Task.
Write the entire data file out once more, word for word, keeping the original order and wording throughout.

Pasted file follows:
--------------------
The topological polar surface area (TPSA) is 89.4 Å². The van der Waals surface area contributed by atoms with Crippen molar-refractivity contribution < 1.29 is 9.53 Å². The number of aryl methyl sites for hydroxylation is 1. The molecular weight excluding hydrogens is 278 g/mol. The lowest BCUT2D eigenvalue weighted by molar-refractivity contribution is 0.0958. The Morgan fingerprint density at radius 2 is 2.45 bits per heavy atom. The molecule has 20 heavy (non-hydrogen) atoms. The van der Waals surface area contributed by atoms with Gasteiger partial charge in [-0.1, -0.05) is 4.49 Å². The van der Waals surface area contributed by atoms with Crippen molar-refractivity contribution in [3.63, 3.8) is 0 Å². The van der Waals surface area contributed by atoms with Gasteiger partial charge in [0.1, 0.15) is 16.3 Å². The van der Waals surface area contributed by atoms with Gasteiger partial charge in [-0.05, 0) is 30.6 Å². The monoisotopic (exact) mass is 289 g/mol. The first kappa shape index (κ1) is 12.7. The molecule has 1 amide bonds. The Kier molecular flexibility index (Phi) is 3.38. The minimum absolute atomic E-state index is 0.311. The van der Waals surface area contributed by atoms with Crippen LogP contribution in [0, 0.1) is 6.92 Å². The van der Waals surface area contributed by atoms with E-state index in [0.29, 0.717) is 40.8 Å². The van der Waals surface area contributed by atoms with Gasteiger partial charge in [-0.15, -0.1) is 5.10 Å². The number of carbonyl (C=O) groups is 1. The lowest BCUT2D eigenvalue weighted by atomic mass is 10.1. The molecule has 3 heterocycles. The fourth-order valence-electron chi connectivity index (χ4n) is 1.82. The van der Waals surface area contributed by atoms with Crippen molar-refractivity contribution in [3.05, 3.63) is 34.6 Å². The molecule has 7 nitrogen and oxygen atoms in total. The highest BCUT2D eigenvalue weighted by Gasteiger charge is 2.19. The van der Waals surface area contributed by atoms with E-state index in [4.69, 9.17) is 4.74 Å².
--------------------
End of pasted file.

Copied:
The topological polar surface area (TPSA) is 89.4 Å². The van der Waals surface area contributed by atoms with Crippen molar-refractivity contribution < 1.29 is 9.53 Å². The number of aryl methyl sites for hydroxylation is 1. The molecular weight excluding hydrogens is 278 g/mol. The lowest BCUT2D eigenvalue weighted by molar-refractivity contribution is 0.0958. The Morgan fingerprint density at radius 2 is 2.45 bits per heavy atom. The molecule has 20 heavy (non-hydrogen) atoms. The van der Waals surface area contributed by atoms with Gasteiger partial charge in [-0.1, -0.05) is 4.49 Å². The van der Waals surface area contributed by atoms with Crippen molar-refractivity contribution in [3.63, 3.8) is 0 Å². The van der Waals surface area contributed by atoms with Gasteiger partial charge in [0.1, 0.15) is 16.3 Å². The van der Waals surface area contributed by atoms with Gasteiger partial charge in [-0.05, 0) is 30.6 Å². The monoisotopic (exact) mass is 289 g/mol. The first kappa shape index (κ1) is 12.7. The molecule has 1 amide bonds. The Kier molecular flexibility index (Phi) is 3.38. The minimum absolute atomic E-state index is 0.311. The van der Waals surface area contributed by atoms with Crippen LogP contribution in [0, 0.1) is 6.92 Å². The van der Waals surface area contributed by atoms with E-state index in [0.29, 0.717) is 40.8 Å². The van der Waals surface area contributed by atoms with Gasteiger partial charge in [-0.15, -0.1) is 5.10 Å². The number of carbonyl (C=O) groups is 1. The lowest BCUT2D eigenvalue weighted by atomic mass is 10.1. The molecule has 3 heterocycles. The fourth-order valence-electron chi connectivity index (χ4n) is 1.82. The van der Waals surface area contributed by atoms with Crippen molar-refractivity contribution in [3.05, 3.63) is 34.6 Å². The molecule has 7 nitrogen and oxygen atoms in total. The highest BCUT2D eigenvalue weighted by Gasteiger charge is 2.19. The van der Waals surface area contributed by atoms with E-state index in [4.69, 9.17) is 4.74 Å².